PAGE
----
Batwoman’s Rebirth series has been a different animal entirely, which has made reading the comic particularly special. Like a really good European film that’s yet to be discovered by friends, there’s a sensibility and uniqueness that makes it an extra exciting read. Digging up her past, Batwoman is on a foreign island once run by criminals and is now being taken over by two very rich, very creepy twins. She’s basically up against a really good Bond villain duo, but she’s yet to figure out what they’re really up to.
Writer: Marguerite Bennett, James Tynion IV
Artist: Steve Epting
Publisher: DC Comics
So what’s it about?
The official summary reads:
“The Many Arms Of Death” part three! Batwoman’s identified the cancer spreading through the lawless nation of Coryana, but to fight back, she’s going to need an army…and the only soldiers at hand belong to the island’s deadly warlords and gang leaders! Can Kate rally every one of these cutthroats to a common cause? Or will Coryana collapse into the same wretched hive of scum and villainy it’s always been? The fate of one of Kate’s greatest loves hangs in the balance…
Why does this book matter?
The creative team is out of this world with the exceptional Marguerite Bennett and James Tynion IV writing and the legendary Steve Epting bringing his artistic talents. There’s a noir-like story unfolding due to the incredible talents.
Fine, you have my attention. What’s good about it?
Introduced only in the last issue, this issue reveals a lot more about these creepy twins. With their false smiles and lack of caring for anyone but themselves, Batwoman gets closer to them than ever and discovers a whopper of a plan. There’s a surefire James Bond feel to this scene as Batwoman is doing some recon with a little help from some gizmos. That includes one hell of a bat glider that’s a pleasant surprise.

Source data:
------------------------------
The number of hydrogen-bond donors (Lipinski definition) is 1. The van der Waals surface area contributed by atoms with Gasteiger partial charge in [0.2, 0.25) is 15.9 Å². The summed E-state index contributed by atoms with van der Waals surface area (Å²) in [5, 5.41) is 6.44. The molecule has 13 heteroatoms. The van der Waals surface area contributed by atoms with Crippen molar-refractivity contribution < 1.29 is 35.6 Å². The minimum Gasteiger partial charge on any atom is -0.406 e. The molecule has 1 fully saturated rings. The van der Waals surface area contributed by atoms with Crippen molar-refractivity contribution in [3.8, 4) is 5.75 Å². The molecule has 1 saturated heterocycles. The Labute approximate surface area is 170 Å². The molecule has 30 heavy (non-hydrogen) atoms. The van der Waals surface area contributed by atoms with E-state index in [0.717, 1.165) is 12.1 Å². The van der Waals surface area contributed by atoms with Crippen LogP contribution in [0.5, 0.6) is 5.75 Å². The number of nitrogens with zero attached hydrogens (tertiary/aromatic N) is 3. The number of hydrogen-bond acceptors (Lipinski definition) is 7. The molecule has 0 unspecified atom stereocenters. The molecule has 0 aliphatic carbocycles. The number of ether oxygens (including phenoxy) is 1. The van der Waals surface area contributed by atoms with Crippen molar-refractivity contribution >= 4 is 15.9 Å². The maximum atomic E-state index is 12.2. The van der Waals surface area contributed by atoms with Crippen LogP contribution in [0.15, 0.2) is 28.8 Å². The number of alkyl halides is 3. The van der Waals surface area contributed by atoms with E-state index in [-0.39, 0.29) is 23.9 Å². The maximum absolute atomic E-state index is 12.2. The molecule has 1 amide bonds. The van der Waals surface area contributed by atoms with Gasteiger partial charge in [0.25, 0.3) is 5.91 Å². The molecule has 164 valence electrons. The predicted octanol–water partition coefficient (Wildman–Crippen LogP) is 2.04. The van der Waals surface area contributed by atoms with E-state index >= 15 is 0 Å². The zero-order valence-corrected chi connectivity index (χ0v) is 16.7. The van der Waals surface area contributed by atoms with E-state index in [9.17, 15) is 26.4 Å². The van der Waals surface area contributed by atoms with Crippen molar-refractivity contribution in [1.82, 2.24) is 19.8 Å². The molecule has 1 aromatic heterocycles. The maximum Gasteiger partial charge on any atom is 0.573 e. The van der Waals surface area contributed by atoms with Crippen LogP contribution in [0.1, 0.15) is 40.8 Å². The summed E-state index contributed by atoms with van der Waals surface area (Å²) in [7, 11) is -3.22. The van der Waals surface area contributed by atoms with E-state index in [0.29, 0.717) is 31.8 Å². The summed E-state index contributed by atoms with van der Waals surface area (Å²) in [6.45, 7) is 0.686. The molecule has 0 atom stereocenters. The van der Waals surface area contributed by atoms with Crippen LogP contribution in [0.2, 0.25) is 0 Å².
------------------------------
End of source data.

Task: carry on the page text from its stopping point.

Much of this issue is filled with action, with the same assassin hot on Batwoman’s tale from previous issues. They have a history together, which adds a layer of drama between them. I continue to be impressed with Epting’s action scenes in part because they’re so efficient. In only four larger panels we get the flow and grace of the fight skills of these women. The scenes with the twins has some obvious visual symmetry going on that helps convey the strange nature of the characters.
This made me laugh out loud.
It can’t be perfect can it?
I get that Batwoman’s assassin is very good, but twice in this issue she seemingly drops in out of thin air at the perfectly opportune time to cut off exposition and plot development. The first time she drops in is particularly befuddling because I wasn’t sure if she works for the twins or somehow just snuck into the room. Based on their shock I doubt she works for anyone, but dropping in a room the size they were in seems impossible, especially given the hoops Batwoman had to jump through to get in herself.
Is It Good?
Enjoy this knowing there’s no other superhero book quite like it. Batwoman has an irresistible noir story developing with incredible action scene visuals.
Like what we do here at AIPT? Consider supporting us and independent comics journalism by becoming a patron today! In addition to our sincere thanks, you can browse AIPT ad-free, gain access to our vibrant Discord community of patrons and staff members, get trade paperbacks sent to your house every month, and a lot more. Click the button below to get started!